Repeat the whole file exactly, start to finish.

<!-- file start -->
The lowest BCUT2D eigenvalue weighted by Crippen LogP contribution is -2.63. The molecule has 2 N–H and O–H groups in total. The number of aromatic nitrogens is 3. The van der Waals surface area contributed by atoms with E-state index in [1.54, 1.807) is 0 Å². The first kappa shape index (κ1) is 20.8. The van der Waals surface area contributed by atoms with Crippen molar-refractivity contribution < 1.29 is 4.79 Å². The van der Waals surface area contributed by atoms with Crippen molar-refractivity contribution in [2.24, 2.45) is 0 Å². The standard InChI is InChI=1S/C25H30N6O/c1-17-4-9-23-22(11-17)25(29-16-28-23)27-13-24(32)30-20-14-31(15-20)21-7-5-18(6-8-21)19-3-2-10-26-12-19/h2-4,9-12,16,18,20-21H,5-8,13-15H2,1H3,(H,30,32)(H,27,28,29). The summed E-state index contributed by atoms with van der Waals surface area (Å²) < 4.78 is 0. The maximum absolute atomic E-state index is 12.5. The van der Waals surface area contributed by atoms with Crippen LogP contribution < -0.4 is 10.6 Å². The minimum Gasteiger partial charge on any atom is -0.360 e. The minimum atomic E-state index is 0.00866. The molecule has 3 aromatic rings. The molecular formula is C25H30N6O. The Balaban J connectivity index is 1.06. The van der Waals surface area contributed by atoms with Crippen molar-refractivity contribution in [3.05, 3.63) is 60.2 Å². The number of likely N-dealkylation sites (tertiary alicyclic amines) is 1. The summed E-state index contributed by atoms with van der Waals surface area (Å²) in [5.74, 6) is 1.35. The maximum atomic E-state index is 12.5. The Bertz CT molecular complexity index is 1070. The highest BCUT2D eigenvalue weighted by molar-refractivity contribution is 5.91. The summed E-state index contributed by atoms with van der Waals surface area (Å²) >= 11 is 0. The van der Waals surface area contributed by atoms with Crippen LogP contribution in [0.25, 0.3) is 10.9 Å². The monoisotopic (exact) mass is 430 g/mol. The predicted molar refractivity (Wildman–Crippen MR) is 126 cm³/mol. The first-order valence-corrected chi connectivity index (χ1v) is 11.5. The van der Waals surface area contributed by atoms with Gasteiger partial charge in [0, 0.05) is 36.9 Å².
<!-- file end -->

The lowest BCUT2D eigenvalue weighted by Crippen LogP contribution is -2.63. The molecule has 2 N–H and O–H groups in total. The number of aromatic nitrogens is 3. The van der Waals surface area contributed by atoms with E-state index in [1.54, 1.807) is 0 Å². The first kappa shape index (κ1) is 20.8. The van der Waals surface area contributed by atoms with Crippen molar-refractivity contribution < 1.29 is 4.79 Å². The van der Waals surface area contributed by atoms with Crippen molar-refractivity contribution in [2.24, 2.45) is 0 Å². The standard InChI is InChI=1S/C25H30N6O/c1-17-4-9-23-22(11-17)25(29-16-28-23)27-13-24(32)30-20-14-31(15-20)21-7-5-18(6-8-21)19-3-2-10-26-12-19/h2-4,9-12,16,18,20-21H,5-8,13-15H2,1H3,(H,30,32)(H,27,28,29). The summed E-state index contributed by atoms with van der Waals surface area (Å²) < 4.78 is 0. The maximum absolute atomic E-state index is 12.5. The van der Waals surface area contributed by atoms with Crippen LogP contribution < -0.4 is 10.6 Å². The minimum Gasteiger partial charge on any atom is -0.360 e. The minimum atomic E-state index is 0.00866. The molecule has 3 aromatic rings. The molecular formula is C25H30N6O. The Balaban J connectivity index is 1.06. The van der Waals surface area contributed by atoms with Crippen molar-refractivity contribution in [3.05, 3.63) is 60.2 Å². The number of likely N-dealkylation sites (tertiary alicyclic amines) is 1. The summed E-state index contributed by atoms with van der Waals surface area (Å²) in [5.74, 6) is 1.35. The maximum atomic E-state index is 12.5. The Bertz CT molecular complexity index is 1070. The highest BCUT2D eigenvalue weighted by molar-refractivity contribution is 5.91. The summed E-state index contributed by atoms with van der Waals surface area (Å²) >= 11 is 0. The van der Waals surface area contributed by atoms with Crippen LogP contribution in [0.25, 0.3) is 10.9 Å². The monoisotopic (exact) mass is 430 g/mol. The predicted molar refractivity (Wildman–Crippen MR) is 126 cm³/mol. The first-order valence-corrected chi connectivity index (χ1v) is 11.5. The van der Waals surface area contributed by atoms with Gasteiger partial charge in [0, 0.05) is 36.9 Å².